The Star’s Editorial Board with Crosby Kemper III, KCMO Public Library executive director
The Kansas City Public Library was very clever to invite Susan Orlean here this week to talk about her new best-seller, “The Library Book,” about a still unsolved case of arson in the Los Angeles Public Library and the fire that consumed more than a million books there in 1986.
Clever because right after encouraging us to imagine where we’d be if our own community-building and even life-changing secular churches suddenly went up in smoke, we’ll vote on whether to support this vital civic institution with its first tax increase in 22 years.
We hope you’ll say yes on Nov. 6 because the $2.8 million a year that the 8-cent levy increase would raise would fund long overdue upgrades and important services. The levy funds that support the system’s 10 branches, which served 4 million visitors last year, have grown by less than 1 percent annually over the past decade, not even keeping up with inflation.
A lot of us have fond memories of our first library cards and summer reading programs and the women — mostly, they were women — who handed over whole worlds to us, then reminded us to return them unharmed in two weeks or else.
But today, Kansas City’s libraries also offer access to the internet to those who don’t have it at home. They’re a safe, warm place where those who don’t have a home can read. They offer classes to immigrants and those seeking a high school diploma, and services to the elderly and the disabled, too. They provide community meeting rooms to groups of every description and are among the few spaces where both those with and without resources can and do go to learn and escape.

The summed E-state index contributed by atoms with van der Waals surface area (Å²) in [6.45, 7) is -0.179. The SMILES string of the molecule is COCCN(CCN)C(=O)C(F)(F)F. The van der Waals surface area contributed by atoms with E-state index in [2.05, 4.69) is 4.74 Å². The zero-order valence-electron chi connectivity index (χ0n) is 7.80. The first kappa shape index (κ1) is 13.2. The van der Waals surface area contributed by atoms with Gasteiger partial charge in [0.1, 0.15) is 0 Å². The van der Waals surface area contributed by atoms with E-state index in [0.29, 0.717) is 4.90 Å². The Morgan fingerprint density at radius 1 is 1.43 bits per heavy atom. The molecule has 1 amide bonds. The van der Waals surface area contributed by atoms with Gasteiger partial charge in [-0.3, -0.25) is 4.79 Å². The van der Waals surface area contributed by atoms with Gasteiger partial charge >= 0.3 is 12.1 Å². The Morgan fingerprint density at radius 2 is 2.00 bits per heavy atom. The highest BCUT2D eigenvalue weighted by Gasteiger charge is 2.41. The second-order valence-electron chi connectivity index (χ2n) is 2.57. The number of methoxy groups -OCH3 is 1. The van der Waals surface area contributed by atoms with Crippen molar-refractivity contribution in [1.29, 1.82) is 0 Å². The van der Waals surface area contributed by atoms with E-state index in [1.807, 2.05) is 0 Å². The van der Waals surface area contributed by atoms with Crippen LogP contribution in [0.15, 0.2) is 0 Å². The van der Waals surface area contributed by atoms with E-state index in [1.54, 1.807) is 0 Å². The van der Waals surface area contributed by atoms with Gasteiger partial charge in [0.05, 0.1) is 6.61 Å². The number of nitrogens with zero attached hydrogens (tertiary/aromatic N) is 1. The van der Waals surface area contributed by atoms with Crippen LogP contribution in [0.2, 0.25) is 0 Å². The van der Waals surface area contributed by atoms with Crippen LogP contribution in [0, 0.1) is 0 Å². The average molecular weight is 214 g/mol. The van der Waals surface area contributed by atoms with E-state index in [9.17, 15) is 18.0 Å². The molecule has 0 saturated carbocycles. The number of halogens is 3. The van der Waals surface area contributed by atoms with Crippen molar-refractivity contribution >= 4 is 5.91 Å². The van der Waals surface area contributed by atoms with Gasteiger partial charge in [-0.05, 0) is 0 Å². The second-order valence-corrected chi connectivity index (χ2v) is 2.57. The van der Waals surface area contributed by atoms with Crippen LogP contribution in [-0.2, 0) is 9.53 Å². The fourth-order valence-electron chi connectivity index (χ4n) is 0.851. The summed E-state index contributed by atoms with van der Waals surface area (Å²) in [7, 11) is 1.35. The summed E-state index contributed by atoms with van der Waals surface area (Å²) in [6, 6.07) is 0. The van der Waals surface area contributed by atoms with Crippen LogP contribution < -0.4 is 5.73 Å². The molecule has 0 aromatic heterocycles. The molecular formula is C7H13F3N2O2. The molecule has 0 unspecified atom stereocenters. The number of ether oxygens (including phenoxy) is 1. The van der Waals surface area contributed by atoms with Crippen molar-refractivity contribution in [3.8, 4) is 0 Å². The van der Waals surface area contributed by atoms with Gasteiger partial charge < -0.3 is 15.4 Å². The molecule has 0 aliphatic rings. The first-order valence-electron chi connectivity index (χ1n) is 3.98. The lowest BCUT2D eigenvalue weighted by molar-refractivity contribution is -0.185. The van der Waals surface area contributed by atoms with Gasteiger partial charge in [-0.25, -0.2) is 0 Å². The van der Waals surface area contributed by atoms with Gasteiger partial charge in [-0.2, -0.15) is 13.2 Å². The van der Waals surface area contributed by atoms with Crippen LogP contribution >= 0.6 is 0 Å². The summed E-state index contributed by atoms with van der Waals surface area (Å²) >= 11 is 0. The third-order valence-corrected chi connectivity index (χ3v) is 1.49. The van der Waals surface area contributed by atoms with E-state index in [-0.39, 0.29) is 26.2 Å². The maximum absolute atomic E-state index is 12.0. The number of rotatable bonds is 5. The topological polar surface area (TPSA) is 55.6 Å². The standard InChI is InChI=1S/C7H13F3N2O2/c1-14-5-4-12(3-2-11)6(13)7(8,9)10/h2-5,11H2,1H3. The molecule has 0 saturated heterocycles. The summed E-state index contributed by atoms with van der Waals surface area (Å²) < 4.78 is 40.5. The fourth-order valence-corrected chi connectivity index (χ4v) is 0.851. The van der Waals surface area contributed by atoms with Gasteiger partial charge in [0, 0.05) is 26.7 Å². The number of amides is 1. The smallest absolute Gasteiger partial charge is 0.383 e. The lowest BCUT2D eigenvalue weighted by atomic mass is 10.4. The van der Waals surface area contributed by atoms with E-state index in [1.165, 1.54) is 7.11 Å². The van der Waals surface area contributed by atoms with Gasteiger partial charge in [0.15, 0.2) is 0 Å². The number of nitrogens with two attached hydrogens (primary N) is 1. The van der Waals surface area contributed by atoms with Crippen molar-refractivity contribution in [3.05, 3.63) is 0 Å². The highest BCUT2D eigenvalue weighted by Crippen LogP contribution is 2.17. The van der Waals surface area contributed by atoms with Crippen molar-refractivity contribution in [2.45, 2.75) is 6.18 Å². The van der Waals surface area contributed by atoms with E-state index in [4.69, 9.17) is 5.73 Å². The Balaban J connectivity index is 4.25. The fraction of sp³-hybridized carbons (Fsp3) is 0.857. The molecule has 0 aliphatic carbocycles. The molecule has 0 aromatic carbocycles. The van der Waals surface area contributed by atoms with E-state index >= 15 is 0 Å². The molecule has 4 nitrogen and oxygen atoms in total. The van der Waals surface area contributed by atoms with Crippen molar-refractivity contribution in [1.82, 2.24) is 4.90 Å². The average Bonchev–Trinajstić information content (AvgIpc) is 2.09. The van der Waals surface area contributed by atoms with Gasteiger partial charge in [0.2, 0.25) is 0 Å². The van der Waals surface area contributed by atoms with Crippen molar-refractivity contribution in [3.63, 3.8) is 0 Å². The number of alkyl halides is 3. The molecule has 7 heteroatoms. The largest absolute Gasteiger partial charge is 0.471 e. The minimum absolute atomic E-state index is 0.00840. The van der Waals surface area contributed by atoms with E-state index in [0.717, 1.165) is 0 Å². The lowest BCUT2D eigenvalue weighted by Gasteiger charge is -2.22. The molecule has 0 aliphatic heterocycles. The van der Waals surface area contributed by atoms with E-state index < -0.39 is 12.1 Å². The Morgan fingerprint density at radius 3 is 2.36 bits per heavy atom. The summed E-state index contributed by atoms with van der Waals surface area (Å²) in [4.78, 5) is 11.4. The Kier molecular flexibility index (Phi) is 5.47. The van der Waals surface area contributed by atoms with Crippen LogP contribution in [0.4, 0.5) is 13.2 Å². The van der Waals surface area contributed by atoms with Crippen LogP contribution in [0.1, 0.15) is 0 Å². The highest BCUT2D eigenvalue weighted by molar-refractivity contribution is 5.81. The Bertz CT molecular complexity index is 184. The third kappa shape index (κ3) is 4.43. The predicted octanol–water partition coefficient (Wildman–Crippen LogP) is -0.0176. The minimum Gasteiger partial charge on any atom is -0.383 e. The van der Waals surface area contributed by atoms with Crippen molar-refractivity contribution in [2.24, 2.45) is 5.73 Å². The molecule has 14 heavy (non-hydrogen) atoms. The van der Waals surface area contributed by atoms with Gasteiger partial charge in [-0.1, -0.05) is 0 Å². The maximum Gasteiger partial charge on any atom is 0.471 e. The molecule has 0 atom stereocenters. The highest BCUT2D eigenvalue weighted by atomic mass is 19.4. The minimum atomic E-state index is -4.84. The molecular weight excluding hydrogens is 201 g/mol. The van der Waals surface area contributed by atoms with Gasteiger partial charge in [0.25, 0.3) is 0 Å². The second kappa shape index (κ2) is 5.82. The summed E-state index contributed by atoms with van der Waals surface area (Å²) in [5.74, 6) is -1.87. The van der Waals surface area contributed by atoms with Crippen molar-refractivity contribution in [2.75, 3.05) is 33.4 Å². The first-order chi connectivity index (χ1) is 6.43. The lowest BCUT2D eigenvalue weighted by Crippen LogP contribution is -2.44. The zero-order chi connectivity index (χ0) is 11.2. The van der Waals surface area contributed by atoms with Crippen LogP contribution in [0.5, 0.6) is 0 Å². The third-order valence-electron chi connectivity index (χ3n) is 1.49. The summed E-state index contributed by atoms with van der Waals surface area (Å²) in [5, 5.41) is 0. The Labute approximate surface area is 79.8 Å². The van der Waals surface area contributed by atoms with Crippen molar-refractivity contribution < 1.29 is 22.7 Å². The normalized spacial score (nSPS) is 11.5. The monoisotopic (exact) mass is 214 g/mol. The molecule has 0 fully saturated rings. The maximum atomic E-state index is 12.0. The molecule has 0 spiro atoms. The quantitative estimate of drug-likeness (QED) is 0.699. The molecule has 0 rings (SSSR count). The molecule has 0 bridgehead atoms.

It’s those without resources who need it the most: A quarter of our population doesn’t have access to the internet, a staggering seven out of 10 Kansas City Public School students don’t have computer access at home, and four of 10 have at least two addresses during the year.
So it’s no small thing that our libraries provided 800,000 computer sessions on 700 computers and tablets last year, along with access to a digital media lab, online post-secondary and computer classes, job search and application help and health care information.
In return for raising property tax bills by less than 1 percent, we’d first get long overdue upgrades at Northeast, which serves a growing immigrant community, and at Waldo, where the building is both sinking and leaking.
Our kids would get more homework help and tutoring, our teens would get more Friday and Saturday programming, and our seniors would get more homebound book delivery as our population ages. In other words, a yes vote would help all of us.